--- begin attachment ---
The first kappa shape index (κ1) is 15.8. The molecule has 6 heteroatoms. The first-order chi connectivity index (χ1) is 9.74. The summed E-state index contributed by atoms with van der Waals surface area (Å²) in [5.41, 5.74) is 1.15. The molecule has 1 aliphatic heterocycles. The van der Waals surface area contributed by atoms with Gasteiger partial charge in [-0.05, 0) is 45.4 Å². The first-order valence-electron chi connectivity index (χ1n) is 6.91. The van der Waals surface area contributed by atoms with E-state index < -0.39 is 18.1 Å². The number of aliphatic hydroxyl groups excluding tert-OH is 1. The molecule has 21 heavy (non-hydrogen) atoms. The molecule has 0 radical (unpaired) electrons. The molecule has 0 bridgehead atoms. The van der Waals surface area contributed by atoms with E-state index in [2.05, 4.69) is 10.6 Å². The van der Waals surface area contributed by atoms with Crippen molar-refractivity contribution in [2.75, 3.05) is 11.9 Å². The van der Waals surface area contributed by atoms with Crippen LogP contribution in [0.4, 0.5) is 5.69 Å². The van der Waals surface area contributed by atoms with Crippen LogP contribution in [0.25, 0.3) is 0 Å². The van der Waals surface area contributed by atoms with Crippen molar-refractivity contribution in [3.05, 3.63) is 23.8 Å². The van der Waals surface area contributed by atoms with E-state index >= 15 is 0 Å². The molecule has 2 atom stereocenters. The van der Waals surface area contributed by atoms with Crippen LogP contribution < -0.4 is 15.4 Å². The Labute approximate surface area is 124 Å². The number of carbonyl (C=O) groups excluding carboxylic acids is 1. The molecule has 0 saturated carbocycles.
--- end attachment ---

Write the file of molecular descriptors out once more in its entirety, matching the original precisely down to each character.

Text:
The first kappa shape index (κ1) is 15.8. The molecule has 6 heteroatoms. The first-order chi connectivity index (χ1) is 9.74. The summed E-state index contributed by atoms with van der Waals surface area (Å²) in [5.41, 5.74) is 1.15. The molecule has 1 aliphatic heterocycles. The van der Waals surface area contributed by atoms with Gasteiger partial charge in [-0.05, 0) is 45.4 Å². The first-order valence-electron chi connectivity index (χ1n) is 6.91. The van der Waals surface area contributed by atoms with E-state index < -0.39 is 18.1 Å². The number of aliphatic hydroxyl groups excluding tert-OH is 1. The molecule has 21 heavy (non-hydrogen) atoms. The molecule has 0 radical (unpaired) electrons. The molecule has 0 bridgehead atoms. The van der Waals surface area contributed by atoms with E-state index in [2.05, 4.69) is 10.6 Å². The van der Waals surface area contributed by atoms with Crippen molar-refractivity contribution in [2.75, 3.05) is 11.9 Å². The van der Waals surface area contributed by atoms with Crippen LogP contribution in [0.4, 0.5) is 5.69 Å². The van der Waals surface area contributed by atoms with Crippen LogP contribution in [0.25, 0.3) is 0 Å². The van der Waals surface area contributed by atoms with Crippen molar-refractivity contribution in [3.05, 3.63) is 23.8 Å². The van der Waals surface area contributed by atoms with E-state index >= 15 is 0 Å². The molecule has 2 atom stereocenters. The van der Waals surface area contributed by atoms with Crippen LogP contribution < -0.4 is 15.4 Å². The Labute approximate surface area is 124 Å². The number of carbonyl (C=O) groups excluding carboxylic acids is 1. The molecule has 0 saturated carbocycles.